About a dozen federally supported child nutrition programs and related activities – including school meal programs and the Special Supplemental Nutrition Program for Women, Infants, and Children (the WIC program) – reach over 37 million children and almost 2 million lower-income pregnant and postpartum women. Total FY2002 spending on these efforts was $15.1 billion. FY2003 spending is projected at an estimated $15.9 billion under the Agriculture Department appropriations portion (Division A) of the FY2003 Consolidated Appropriations Resolution (P.L. 108-7; H.Rept. 108-10; enacted February 20,2003). And the Administration anticipates spending $16.3 billion under its FY2004 budget.
Child Nutrition and WIC Programs: Background and Funding
About a dozen federally supported child nutrition programs and related activities – including school meal programs and the Special Supplemental Nutrition Program for Women, Infants, and Children (the WIC program) – reach over 37 million children and almost 2 million lower-income pregnant and postpartum women. Total FY2002 spending on these efforts was $15.1 billion. FY2003 spending is projected at an estimated $15.9 billion under the Agriculture Department appropriations portion (Division A) of the FY2003 Consolidated Appropriations Resolution (P.L. 108-7; H.Rept. 108-10; enacted February 20,2003). And the Administration anticipates spending $16.3 billion under its FY2004 budget.
Child Nutrition Issues in the 105th Congress
This report covers proposed and enacted legislative initiatives to change child nutrition programs (including the WIC program) during 1997 and 1998.
The Temporary Assistance for Needy Families (TANF) Block Grant: A Primer on TANF Financing and Federal Requirements
This report provides an overview of TANF financing and rules for state programs, describing federal TANF grants and state funds under a "maintenance-of-effort" (MOE) requirement; how states may use federal TANF and state MOE funds to help achieve the purpose and goals of the TANF block grant; rules that apply to states when they use TANF or MOE funds to provide cash welfare to needy families with children; rules that apply to states when they use TANF or MOE funds for benefits and services other than cash welfare; certain accountability requirements that apply to states, including requirements that states submit plans and report data to the federal government; and provisions of TANF law not directly related to grants to states, such as competitive grants for promoting healthy marriage and responsible fatherhood, tribal TANF provisions, and research funds.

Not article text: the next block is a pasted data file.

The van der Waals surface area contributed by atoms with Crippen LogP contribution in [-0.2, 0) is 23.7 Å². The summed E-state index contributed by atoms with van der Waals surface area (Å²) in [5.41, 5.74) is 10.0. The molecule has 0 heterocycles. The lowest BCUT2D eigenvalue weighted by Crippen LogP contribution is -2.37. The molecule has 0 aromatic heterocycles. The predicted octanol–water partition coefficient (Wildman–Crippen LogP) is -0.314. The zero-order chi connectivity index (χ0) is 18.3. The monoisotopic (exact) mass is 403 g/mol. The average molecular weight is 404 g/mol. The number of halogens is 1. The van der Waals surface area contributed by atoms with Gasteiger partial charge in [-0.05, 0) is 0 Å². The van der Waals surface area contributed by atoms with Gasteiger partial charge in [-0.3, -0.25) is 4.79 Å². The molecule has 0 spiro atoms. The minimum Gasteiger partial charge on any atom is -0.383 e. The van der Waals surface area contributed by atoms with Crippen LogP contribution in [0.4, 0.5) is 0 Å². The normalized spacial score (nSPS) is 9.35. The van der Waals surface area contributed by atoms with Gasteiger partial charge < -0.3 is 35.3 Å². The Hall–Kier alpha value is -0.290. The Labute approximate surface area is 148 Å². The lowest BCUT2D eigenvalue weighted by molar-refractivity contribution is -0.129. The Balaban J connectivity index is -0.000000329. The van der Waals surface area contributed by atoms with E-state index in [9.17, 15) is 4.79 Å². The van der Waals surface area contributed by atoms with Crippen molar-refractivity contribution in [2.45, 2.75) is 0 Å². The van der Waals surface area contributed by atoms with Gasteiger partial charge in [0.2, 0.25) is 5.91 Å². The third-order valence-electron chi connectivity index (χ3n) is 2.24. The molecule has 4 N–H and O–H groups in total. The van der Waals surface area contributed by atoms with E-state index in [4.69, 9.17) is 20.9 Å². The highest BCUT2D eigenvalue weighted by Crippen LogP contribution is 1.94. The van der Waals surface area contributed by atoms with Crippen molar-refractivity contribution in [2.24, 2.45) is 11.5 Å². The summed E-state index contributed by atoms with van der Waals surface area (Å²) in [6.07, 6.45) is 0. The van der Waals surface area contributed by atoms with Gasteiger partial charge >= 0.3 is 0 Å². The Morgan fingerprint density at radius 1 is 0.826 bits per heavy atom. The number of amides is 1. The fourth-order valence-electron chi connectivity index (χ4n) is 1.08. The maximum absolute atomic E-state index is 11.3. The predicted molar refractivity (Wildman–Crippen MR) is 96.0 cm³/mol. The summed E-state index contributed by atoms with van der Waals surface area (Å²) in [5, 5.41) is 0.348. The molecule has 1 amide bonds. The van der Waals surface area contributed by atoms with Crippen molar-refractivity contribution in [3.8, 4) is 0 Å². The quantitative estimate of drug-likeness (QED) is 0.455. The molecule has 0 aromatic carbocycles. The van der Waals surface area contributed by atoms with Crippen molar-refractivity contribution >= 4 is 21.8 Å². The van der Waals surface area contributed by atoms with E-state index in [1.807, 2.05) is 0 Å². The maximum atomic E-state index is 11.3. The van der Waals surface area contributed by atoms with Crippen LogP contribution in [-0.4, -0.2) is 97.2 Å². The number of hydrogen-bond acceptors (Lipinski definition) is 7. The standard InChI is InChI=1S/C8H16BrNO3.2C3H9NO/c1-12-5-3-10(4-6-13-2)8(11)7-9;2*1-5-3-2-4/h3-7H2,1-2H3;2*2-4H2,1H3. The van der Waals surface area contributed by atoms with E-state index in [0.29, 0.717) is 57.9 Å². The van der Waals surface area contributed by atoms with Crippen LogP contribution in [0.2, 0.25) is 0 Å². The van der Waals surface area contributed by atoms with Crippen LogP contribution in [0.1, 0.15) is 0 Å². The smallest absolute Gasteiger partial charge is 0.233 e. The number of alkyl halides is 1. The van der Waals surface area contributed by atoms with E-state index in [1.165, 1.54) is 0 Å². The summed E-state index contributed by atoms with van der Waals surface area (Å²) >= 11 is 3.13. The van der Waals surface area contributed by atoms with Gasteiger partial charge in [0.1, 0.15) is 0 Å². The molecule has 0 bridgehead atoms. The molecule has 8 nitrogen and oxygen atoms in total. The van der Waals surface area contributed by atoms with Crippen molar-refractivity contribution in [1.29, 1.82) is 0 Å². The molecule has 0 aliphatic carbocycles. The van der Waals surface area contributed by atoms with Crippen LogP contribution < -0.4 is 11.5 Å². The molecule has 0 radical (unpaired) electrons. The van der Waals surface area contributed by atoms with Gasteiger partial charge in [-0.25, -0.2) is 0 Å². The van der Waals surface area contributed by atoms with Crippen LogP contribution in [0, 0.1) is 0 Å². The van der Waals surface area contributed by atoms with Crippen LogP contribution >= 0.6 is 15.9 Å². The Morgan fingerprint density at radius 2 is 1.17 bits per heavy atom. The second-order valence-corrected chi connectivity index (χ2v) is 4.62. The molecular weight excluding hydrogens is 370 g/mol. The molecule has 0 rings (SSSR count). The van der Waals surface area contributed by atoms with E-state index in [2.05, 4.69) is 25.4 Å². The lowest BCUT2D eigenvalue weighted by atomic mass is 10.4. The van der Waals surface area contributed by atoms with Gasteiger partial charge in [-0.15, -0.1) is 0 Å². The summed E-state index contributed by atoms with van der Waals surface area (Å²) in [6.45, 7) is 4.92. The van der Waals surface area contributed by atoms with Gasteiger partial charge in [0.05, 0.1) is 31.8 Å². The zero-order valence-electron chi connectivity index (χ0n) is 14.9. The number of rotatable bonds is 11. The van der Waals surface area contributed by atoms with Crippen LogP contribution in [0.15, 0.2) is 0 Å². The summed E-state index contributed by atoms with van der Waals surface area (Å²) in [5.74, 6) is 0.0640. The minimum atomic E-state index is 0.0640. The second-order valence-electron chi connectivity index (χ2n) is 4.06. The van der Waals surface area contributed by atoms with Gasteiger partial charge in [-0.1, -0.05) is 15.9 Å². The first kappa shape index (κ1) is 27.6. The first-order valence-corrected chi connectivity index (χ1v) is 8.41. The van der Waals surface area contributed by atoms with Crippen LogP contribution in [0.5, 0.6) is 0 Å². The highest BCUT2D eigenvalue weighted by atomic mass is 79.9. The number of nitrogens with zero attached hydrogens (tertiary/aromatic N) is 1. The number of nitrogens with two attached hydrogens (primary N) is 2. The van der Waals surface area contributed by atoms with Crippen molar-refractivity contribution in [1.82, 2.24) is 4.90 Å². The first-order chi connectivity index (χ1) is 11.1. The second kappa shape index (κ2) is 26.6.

Child Support Enforcement: Program Basics
This report discusses the Child Support Enforcement (CSE) program that was enacted in 1975 as a federal-state program (Title IV-D of the Social Security Act) to help strengthen families by securing financial support for children from their noncustodial parent on a consistent and continuing basis and by helping some families to remain self-sufficient and off public assistance by providing the requisite CSE services.
Child Welfare: Health Care Needs of Children in Foster Care and Related Federal Issues
The report begins with a discussion of major findings. It then briefly describes the foster care population and their unique health-related issues. Next is an overview of the federal programs and policies in three areas--child welfare, Medicaid, and private health insurance--that directly or indirectly address some of the health care needs of such children and young adults. The report concludes with a discussion of issues pertaining to these federal policies.
Child Welfare and Child Support: The Preventing Sex Trafficking and Strengthening Families Act (P.L. 113-183)
This report begins with an overview and topical summary of the provisions of the Preventing Sex Trafficking and Strengthening Families Act (H.R. 4980), which seeks to ensure that child welfare agencies are responsive to particular issues for children and youth in foster care or those who otherwise have contact with the child welfare system. The report follows this with a review of the Congressional Budget Office (CBO) cost estimate for H.R. 4980 and the legislative origins of the enacted bill.
Temporary Assistance for Needy Families (TANF): Size and Characteristics of the Cash Assistance Caseload
This report examines the Temporary Assistance for Needy Families (TANF) cash assistance caseload, focusing on how the composition and characteristics of families receiving assistance have changed over time.
The Temporary Assistance for Needy Families (TANF) Block Grant: A Primer on TANF Financing and Federal Requirements
This report provides an overview of Temporary Assistance for Needy Families (TANF) financing and rules for state programs. The TANF block grant provides federal grants to the 50 states, the District of Columbia, American Indian tribes, and the territories for a wide range of benefits and activities. It is best known as the major source of funding for cash welfare for needy families with children.
Public Health Service Agencies: Overview and Funding
Within the Department of Health and Human Services (HHS), eight agencies are designated components of the U.S. Public Health Service (PHS): (1) the Agency for Healthcare Research and Quality (AHRQ), (2) the Agency for Toxic Substances and Disease Registry (ATSDR), (3) the Centers for Disease Control and Prevention (CDC), (4) the Food and Drug Administration (FDA), (5) the Health Resources and Services Administration (HRSA), (6) the Indian Health Service (IHS), (7) the National Institutes of Health (NIH), and (8) the Substance Abuse and Mental Health Services Administration (SAMHSA). This report gives a brief overview of each agency and summarizes its funding for FY2010 through FY2013, as well as its FY2014 budget request.